to chide

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Carmenn

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=to tell somebody off when they have done something wrong
I don't understand this explanation, more exactly ''to tell somebody OFF'' :-?
 

engee30

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=to tell somebody off when they have done something wrong
I don't understand this explanation, more exactly ''to tell somebody OFF'' :-?

That means to speak angrily at someone because they have done something wrong.
;-)
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:turn-l:Bear in mind I'm not a teacher!:turn-l:
 

Casiopea

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In addition,

chide –verb (used with object)
1. to express disapproval of; scold; reproach: The principal chided the children for their thoughtless pranks.

2. to harass, nag, impel, or the like by chiding: She chided him into apologizing.

chide –verb (used without object)
3. to scold or reproach; find fault. [Does anyone have an example for this?]

intransitive senses : to speak out in angry or displeased rebuke
transitive senses : to voice disapproval to : reproach in a usually mild and constructive manner : scold

chide - Definitions from Dictionary.com
Merriam-Webster's Collegiate Dictionary: Search Results - Your gateway to all Britannica has to offer!
 

engee30

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In addition,... Additionally,... etc.

You doesn't seem to be 'additive free', Casiopea :lol: That's really helpful and 'nutritious' (compared to some foods I can get from my superstore!).
:-D
 

BobK

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You said 'In addition', Casi. Geddit ;-)

Was it you who were asking for an example? Here's one: 'When Peter limped home late, tired, and with his jacket torn, Mrs Rabbit gently chided him for going into Mr McGregor's garden - but she was too relieved to be really angry.'

b
PS
Beatrix Potter didn't write that; I did. But that use of 'chide' sounds rather Edwardian to me, and I wouldn't be surprised to find it in a Peter Rabbit story. Come to think of it, weren't the three little kittens who lost their mittens chided? Chidden?? (The verb's too obscure for me to worry too much about the participle ;-))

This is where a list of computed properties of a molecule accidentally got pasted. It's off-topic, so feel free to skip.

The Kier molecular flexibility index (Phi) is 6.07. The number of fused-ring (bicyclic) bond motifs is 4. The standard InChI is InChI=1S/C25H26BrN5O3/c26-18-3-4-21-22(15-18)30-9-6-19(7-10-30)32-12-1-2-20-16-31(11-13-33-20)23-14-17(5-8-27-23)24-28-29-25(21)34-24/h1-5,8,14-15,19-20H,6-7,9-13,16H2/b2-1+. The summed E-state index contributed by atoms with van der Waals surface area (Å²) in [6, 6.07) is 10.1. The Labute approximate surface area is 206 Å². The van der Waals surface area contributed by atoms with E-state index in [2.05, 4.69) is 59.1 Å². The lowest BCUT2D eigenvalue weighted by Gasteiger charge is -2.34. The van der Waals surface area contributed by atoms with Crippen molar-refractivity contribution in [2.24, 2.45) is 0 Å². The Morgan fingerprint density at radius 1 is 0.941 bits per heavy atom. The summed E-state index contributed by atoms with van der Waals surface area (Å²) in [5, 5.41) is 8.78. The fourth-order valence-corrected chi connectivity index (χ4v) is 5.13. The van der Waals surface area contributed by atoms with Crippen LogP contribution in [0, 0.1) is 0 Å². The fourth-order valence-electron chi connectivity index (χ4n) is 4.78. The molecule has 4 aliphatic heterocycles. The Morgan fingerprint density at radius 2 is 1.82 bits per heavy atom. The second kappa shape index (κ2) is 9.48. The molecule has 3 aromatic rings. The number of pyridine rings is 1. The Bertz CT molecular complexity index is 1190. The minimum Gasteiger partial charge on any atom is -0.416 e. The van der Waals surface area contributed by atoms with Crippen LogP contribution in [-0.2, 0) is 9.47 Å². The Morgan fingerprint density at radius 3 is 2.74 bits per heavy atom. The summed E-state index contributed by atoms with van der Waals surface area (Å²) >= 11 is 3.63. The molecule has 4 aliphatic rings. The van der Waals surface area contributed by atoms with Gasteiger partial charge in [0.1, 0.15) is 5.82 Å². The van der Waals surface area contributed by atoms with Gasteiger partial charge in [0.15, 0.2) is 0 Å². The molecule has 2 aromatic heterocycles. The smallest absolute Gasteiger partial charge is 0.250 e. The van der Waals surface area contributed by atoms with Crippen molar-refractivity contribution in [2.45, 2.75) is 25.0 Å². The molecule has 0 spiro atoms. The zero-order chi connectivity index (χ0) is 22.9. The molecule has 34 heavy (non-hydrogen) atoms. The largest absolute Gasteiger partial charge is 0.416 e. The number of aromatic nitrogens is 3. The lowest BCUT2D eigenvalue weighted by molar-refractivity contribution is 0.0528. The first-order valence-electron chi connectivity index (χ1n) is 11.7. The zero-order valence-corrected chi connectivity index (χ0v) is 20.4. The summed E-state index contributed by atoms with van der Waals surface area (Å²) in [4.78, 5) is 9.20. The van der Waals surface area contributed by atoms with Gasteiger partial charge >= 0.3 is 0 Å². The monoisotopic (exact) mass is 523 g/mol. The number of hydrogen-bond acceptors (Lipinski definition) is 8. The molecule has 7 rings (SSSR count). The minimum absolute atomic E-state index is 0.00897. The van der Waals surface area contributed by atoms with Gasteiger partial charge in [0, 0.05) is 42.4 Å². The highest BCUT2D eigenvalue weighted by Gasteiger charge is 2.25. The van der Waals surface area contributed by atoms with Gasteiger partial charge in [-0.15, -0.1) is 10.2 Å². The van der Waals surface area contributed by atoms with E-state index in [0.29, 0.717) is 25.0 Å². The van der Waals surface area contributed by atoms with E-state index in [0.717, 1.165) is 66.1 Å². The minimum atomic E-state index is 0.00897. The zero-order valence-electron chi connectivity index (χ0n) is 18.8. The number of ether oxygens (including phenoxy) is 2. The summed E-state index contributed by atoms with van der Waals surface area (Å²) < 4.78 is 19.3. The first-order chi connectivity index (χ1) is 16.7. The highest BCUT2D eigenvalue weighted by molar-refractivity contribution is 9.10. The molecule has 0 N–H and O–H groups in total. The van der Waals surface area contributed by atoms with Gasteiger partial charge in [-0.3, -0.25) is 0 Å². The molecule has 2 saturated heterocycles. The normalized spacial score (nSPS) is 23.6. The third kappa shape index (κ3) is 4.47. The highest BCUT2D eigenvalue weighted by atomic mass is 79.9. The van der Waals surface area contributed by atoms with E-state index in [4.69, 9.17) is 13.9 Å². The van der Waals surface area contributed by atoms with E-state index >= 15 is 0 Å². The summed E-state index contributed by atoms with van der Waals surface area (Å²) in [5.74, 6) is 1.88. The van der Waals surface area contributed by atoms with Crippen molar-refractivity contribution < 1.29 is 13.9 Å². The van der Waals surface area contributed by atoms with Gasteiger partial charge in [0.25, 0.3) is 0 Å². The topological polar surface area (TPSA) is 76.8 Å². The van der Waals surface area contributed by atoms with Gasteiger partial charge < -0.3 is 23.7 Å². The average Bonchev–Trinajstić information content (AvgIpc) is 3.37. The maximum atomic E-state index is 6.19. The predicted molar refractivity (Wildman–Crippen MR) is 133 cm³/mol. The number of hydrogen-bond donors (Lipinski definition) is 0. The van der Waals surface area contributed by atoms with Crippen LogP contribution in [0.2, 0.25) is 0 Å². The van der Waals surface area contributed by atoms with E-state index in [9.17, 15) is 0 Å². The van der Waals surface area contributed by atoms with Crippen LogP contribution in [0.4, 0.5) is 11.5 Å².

Casiopea

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You said 'In addition', Casi. Geddit ;-)
Nope. :oops:

BobK said:
Was it you who were asking for an example? Here's one: 'When Peter limped home late, tired, and with his jacket torn, Mrs Rabbit gently chided him for going into Mr McGregor's garden - but she was too relieved to be really angry.'
Ta, but I was wondering if anyone had an intransitive example:
chide –verb (used without object)
3. to scold or reproach; find fault.
[no example provided]


Isn't him an object here?
Ex: Mrs Rabbit gently chided him for going into Mr McGregor's garden

Also,
Ex: The three little kittens were chided.

The subject functions as the semantic object of the verb. That is, chided is still transitive, no?


I'm confused by what the dictionaries don't have to offer on the intransitive use of chide "(without an object)": not one example. :-?
 

BobK

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...
chide –verb (used without object)
3. to scold or reproach; find fault. [Does anyone have an example for this?]

intransitive senses : to speak out in angry or displeased rebuke
....
I didn't read this carefully, and assumed that 'find fault' was just missing a 'with'; because I expected it to be transitive. I suppose sometimes its object is elided:

'I don't mean to chide [you]. But don't you think that was a bit insensitive?'

But I agree with you that this dictionary definition looks a bit odd.

b
PS
I suppose this sort of transitive-but-with-an-omitted-object usage may occur in expressions like 'I know what you mean. She does tend to chide rather' - in which some people may detect an omitted object (one/you/people) and others may simply call it intransitive.
 

Casiopea

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I suppose this sort of transitive-but-with-an-omitted-object usage may occur in expressions like 'I know what you mean. She does tend to chide rather' - in which some people may detect an omitted object (one/you/people) and others may simply call it intransitive.
Good example. Thanks. :-D
 

Carmenn

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Pfiuuu...how many explanations...i'll have to give attention to each of them even tough it'll be a bit hard.:-D Thank you !
 
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